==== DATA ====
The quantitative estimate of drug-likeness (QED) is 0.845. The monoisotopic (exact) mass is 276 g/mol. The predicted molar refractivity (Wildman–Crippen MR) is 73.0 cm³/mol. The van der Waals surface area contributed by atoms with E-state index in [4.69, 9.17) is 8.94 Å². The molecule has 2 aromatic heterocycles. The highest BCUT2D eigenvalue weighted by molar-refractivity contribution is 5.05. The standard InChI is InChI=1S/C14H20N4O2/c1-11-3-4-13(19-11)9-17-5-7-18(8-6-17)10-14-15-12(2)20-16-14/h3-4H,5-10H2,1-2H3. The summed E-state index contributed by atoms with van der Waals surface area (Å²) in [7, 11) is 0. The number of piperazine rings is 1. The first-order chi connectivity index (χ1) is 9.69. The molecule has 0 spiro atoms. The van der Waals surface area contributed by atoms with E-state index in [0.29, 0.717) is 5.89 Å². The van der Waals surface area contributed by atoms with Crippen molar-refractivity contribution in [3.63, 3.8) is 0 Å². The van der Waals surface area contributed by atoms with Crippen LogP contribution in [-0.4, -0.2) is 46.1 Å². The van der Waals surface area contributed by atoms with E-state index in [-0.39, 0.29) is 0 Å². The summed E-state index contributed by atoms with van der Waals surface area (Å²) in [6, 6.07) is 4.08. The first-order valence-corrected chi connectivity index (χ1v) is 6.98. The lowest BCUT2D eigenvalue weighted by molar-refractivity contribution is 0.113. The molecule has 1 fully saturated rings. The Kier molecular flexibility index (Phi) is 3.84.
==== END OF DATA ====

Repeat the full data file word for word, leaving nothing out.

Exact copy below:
The quantitative estimate of drug-likeness (QED) is 0.845. The monoisotopic (exact) mass is 276 g/mol. The predicted molar refractivity (Wildman–Crippen MR) is 73.0 cm³/mol. The van der Waals surface area contributed by atoms with E-state index in [4.69, 9.17) is 8.94 Å². The molecule has 2 aromatic heterocycles. The highest BCUT2D eigenvalue weighted by molar-refractivity contribution is 5.05. The standard InChI is InChI=1S/C14H20N4O2/c1-11-3-4-13(19-11)9-17-5-7-18(8-6-17)10-14-15-12(2)20-16-14/h3-4H,5-10H2,1-2H3. The summed E-state index contributed by atoms with van der Waals surface area (Å²) in [7, 11) is 0. The number of piperazine rings is 1. The first-order chi connectivity index (χ1) is 9.69. The molecule has 0 spiro atoms. The van der Waals surface area contributed by atoms with E-state index in [0.29, 0.717) is 5.89 Å². The van der Waals surface area contributed by atoms with Crippen molar-refractivity contribution in [3.63, 3.8) is 0 Å². The van der Waals surface area contributed by atoms with Crippen LogP contribution in [-0.4, -0.2) is 46.1 Å². The van der Waals surface area contributed by atoms with E-state index in [-0.39, 0.29) is 0 Å². The summed E-state index contributed by atoms with van der Waals surface area (Å²) in [6, 6.07) is 4.08. The first-order valence-corrected chi connectivity index (χ1v) is 6.98. The lowest BCUT2D eigenvalue weighted by molar-refractivity contribution is 0.113. The molecule has 1 fully saturated rings. The Kier molecular flexibility index (Phi) is 3.84.